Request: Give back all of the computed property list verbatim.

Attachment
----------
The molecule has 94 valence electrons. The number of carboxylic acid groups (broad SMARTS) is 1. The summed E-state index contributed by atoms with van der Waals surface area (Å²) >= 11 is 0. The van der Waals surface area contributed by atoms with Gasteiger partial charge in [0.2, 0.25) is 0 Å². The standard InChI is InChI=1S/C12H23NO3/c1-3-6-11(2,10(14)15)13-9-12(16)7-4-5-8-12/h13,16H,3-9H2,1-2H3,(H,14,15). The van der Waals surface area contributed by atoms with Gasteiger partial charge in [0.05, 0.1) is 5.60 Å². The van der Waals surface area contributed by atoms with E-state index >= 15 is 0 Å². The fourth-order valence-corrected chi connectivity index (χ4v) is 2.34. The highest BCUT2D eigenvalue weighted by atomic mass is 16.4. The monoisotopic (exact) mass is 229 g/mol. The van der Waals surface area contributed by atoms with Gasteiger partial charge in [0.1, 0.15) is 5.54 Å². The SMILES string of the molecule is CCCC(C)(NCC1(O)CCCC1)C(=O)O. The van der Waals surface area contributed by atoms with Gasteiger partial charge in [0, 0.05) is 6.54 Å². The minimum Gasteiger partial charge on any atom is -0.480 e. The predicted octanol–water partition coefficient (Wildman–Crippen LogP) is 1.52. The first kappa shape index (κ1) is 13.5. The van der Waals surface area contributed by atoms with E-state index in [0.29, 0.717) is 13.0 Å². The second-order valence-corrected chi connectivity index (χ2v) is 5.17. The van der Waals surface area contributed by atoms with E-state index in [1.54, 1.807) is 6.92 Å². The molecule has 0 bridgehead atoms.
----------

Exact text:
The molecule has 94 valence electrons. The number of carboxylic acid groups (broad SMARTS) is 1. The summed E-state index contributed by atoms with van der Waals surface area (Å²) >= 11 is 0. The van der Waals surface area contributed by atoms with Gasteiger partial charge in [0.2, 0.25) is 0 Å². The standard InChI is InChI=1S/C12H23NO3/c1-3-6-11(2,10(14)15)13-9-12(16)7-4-5-8-12/h13,16H,3-9H2,1-2H3,(H,14,15). The van der Waals surface area contributed by atoms with Gasteiger partial charge in [0.05, 0.1) is 5.60 Å². The van der Waals surface area contributed by atoms with E-state index >= 15 is 0 Å². The fourth-order valence-corrected chi connectivity index (χ4v) is 2.34. The highest BCUT2D eigenvalue weighted by atomic mass is 16.4. The monoisotopic (exact) mass is 229 g/mol. The van der Waals surface area contributed by atoms with Gasteiger partial charge in [0.1, 0.15) is 5.54 Å². The SMILES string of the molecule is CCCC(C)(NCC1(O)CCCC1)C(=O)O. The van der Waals surface area contributed by atoms with Gasteiger partial charge in [0, 0.05) is 6.54 Å². The minimum Gasteiger partial charge on any atom is -0.480 e. The predicted octanol–water partition coefficient (Wildman–Crippen LogP) is 1.52. The first kappa shape index (κ1) is 13.5. The van der Waals surface area contributed by atoms with E-state index in [0.29, 0.717) is 13.0 Å². The second-order valence-corrected chi connectivity index (χ2v) is 5.17. The van der Waals surface area contributed by atoms with E-state index in [1.54, 1.807) is 6.92 Å². The molecule has 0 bridgehead atoms.